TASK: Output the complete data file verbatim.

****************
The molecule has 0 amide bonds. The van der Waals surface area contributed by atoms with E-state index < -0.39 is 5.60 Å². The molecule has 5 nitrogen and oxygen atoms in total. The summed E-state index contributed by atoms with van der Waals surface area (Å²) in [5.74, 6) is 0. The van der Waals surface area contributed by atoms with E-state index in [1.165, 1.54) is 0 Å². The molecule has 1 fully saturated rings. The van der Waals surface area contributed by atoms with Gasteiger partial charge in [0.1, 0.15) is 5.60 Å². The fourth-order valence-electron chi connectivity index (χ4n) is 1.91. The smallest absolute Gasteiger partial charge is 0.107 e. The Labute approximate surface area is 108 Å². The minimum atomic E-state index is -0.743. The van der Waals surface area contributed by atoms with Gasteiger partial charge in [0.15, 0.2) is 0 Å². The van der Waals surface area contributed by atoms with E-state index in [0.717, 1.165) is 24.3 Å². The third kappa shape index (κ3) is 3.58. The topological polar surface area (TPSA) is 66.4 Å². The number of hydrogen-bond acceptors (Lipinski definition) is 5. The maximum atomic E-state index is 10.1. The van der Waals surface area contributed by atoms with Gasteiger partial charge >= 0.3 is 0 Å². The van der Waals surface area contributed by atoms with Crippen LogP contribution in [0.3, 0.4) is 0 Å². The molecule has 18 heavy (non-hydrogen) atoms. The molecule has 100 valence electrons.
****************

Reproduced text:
The molecule has 0 amide bonds. The van der Waals surface area contributed by atoms with E-state index < -0.39 is 5.60 Å². The molecule has 5 nitrogen and oxygen atoms in total. The summed E-state index contributed by atoms with van der Waals surface area (Å²) in [5.74, 6) is 0. The van der Waals surface area contributed by atoms with E-state index in [1.165, 1.54) is 0 Å². The molecule has 1 fully saturated rings. The van der Waals surface area contributed by atoms with Gasteiger partial charge in [0.1, 0.15) is 5.60 Å². The fourth-order valence-electron chi connectivity index (χ4n) is 1.91. The smallest absolute Gasteiger partial charge is 0.107 e. The Labute approximate surface area is 108 Å². The minimum atomic E-state index is -0.743. The van der Waals surface area contributed by atoms with Gasteiger partial charge in [0.15, 0.2) is 0 Å². The van der Waals surface area contributed by atoms with E-state index in [0.717, 1.165) is 24.3 Å². The third kappa shape index (κ3) is 3.58. The topological polar surface area (TPSA) is 66.4 Å². The number of hydrogen-bond acceptors (Lipinski definition) is 5. The maximum atomic E-state index is 10.1. The van der Waals surface area contributed by atoms with Gasteiger partial charge >= 0.3 is 0 Å². The van der Waals surface area contributed by atoms with Crippen LogP contribution in [0.3, 0.4) is 0 Å². The molecule has 18 heavy (non-hydrogen) atoms. The molecule has 100 valence electrons.